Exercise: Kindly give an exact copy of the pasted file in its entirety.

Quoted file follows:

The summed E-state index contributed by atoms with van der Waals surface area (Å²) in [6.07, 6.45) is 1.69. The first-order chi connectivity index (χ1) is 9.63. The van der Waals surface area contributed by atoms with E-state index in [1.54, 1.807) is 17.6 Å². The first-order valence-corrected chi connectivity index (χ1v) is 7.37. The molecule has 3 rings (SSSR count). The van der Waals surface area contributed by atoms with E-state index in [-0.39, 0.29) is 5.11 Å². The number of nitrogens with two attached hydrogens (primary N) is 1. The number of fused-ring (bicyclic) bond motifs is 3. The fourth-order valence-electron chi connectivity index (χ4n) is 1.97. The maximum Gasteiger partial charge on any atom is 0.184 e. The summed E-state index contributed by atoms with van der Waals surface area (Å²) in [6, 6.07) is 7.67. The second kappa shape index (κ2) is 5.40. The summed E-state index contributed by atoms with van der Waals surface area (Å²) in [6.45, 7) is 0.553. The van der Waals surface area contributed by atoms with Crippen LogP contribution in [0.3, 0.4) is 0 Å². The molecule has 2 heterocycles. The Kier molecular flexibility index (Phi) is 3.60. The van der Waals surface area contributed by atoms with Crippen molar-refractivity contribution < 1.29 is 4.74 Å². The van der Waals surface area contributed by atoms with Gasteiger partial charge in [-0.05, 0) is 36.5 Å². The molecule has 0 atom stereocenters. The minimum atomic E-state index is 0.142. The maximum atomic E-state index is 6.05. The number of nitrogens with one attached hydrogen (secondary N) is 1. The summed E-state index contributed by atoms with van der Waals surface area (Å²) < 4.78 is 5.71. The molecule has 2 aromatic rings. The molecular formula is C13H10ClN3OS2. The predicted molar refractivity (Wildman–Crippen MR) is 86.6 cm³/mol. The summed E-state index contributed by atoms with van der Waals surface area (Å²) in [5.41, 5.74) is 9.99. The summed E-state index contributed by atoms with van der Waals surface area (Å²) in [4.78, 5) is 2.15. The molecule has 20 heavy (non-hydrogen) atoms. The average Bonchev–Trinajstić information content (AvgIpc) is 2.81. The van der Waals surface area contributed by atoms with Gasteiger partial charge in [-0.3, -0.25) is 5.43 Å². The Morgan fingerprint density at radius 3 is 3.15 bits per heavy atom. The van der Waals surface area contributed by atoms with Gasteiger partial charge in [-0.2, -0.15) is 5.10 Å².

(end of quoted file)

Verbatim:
The summed E-state index contributed by atoms with van der Waals surface area (Å²) in [6.07, 6.45) is 1.69. The first-order chi connectivity index (χ1) is 9.63. The van der Waals surface area contributed by atoms with E-state index in [1.54, 1.807) is 17.6 Å². The first-order valence-corrected chi connectivity index (χ1v) is 7.37. The molecule has 3 rings (SSSR count). The van der Waals surface area contributed by atoms with E-state index in [-0.39, 0.29) is 5.11 Å². The number of nitrogens with two attached hydrogens (primary N) is 1. The number of fused-ring (bicyclic) bond motifs is 3. The fourth-order valence-electron chi connectivity index (χ4n) is 1.97. The maximum Gasteiger partial charge on any atom is 0.184 e. The summed E-state index contributed by atoms with van der Waals surface area (Å²) in [6, 6.07) is 7.67. The second kappa shape index (κ2) is 5.40. The summed E-state index contributed by atoms with van der Waals surface area (Å²) in [6.45, 7) is 0.553. The van der Waals surface area contributed by atoms with Crippen LogP contribution in [0.3, 0.4) is 0 Å². The molecule has 2 heterocycles. The Kier molecular flexibility index (Phi) is 3.60. The van der Waals surface area contributed by atoms with Crippen molar-refractivity contribution < 1.29 is 4.74 Å². The van der Waals surface area contributed by atoms with Gasteiger partial charge in [-0.05, 0) is 36.5 Å². The molecule has 0 atom stereocenters. The minimum atomic E-state index is 0.142. The maximum atomic E-state index is 6.05. The number of nitrogens with one attached hydrogen (secondary N) is 1. The summed E-state index contributed by atoms with van der Waals surface area (Å²) < 4.78 is 5.71. The molecule has 2 aromatic rings. The molecular formula is C13H10ClN3OS2. The predicted molar refractivity (Wildman–Crippen MR) is 86.6 cm³/mol. The summed E-state index contributed by atoms with van der Waals surface area (Å²) in [5.41, 5.74) is 9.99. The summed E-state index contributed by atoms with van der Waals surface area (Å²) in [4.78, 5) is 2.15. The molecule has 20 heavy (non-hydrogen) atoms. The average Bonchev–Trinajstić information content (AvgIpc) is 2.81. The van der Waals surface area contributed by atoms with Gasteiger partial charge in [-0.3, -0.25) is 5.43 Å². The Morgan fingerprint density at radius 3 is 3.15 bits per heavy atom. The van der Waals surface area contributed by atoms with Gasteiger partial charge in [-0.2, -0.15) is 5.10 Å².